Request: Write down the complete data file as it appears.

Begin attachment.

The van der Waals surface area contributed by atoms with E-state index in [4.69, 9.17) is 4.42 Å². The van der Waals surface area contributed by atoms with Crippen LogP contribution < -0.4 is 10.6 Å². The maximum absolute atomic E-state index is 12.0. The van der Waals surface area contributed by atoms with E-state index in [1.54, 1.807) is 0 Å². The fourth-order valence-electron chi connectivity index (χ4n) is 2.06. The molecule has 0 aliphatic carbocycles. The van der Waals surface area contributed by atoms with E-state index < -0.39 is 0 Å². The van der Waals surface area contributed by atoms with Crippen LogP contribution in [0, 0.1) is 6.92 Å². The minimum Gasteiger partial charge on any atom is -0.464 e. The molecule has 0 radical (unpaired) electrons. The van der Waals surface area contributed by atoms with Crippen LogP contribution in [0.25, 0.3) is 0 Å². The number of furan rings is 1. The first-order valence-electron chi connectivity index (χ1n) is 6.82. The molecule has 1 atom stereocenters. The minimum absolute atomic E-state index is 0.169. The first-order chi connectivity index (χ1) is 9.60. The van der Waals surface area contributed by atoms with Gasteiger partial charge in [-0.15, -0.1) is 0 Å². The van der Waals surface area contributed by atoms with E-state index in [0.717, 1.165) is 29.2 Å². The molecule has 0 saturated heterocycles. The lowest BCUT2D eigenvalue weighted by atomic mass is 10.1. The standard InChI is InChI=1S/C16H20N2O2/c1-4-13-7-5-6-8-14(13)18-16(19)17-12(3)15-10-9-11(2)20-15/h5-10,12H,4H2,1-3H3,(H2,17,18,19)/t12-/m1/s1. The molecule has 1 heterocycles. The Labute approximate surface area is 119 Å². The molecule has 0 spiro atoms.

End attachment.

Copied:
The van der Waals surface area contributed by atoms with E-state index in [4.69, 9.17) is 4.42 Å². The van der Waals surface area contributed by atoms with Crippen LogP contribution < -0.4 is 10.6 Å². The maximum absolute atomic E-state index is 12.0. The van der Waals surface area contributed by atoms with E-state index in [1.54, 1.807) is 0 Å². The fourth-order valence-electron chi connectivity index (χ4n) is 2.06. The molecule has 0 aliphatic carbocycles. The van der Waals surface area contributed by atoms with E-state index < -0.39 is 0 Å². The van der Waals surface area contributed by atoms with Crippen LogP contribution in [0, 0.1) is 6.92 Å². The minimum Gasteiger partial charge on any atom is -0.464 e. The molecule has 0 radical (unpaired) electrons. The van der Waals surface area contributed by atoms with Crippen LogP contribution in [0.25, 0.3) is 0 Å². The number of furan rings is 1. The first-order valence-electron chi connectivity index (χ1n) is 6.82. The molecule has 1 atom stereocenters. The minimum absolute atomic E-state index is 0.169. The first-order chi connectivity index (χ1) is 9.60. The van der Waals surface area contributed by atoms with Gasteiger partial charge in [-0.15, -0.1) is 0 Å². The van der Waals surface area contributed by atoms with E-state index in [0.717, 1.165) is 29.2 Å². The molecule has 0 saturated heterocycles. The lowest BCUT2D eigenvalue weighted by atomic mass is 10.1. The standard InChI is InChI=1S/C16H20N2O2/c1-4-13-7-5-6-8-14(13)18-16(19)17-12(3)15-10-9-11(2)20-15/h5-10,12H,4H2,1-3H3,(H2,17,18,19)/t12-/m1/s1. The molecule has 1 heterocycles. The Labute approximate surface area is 119 Å². The molecule has 0 spiro atoms.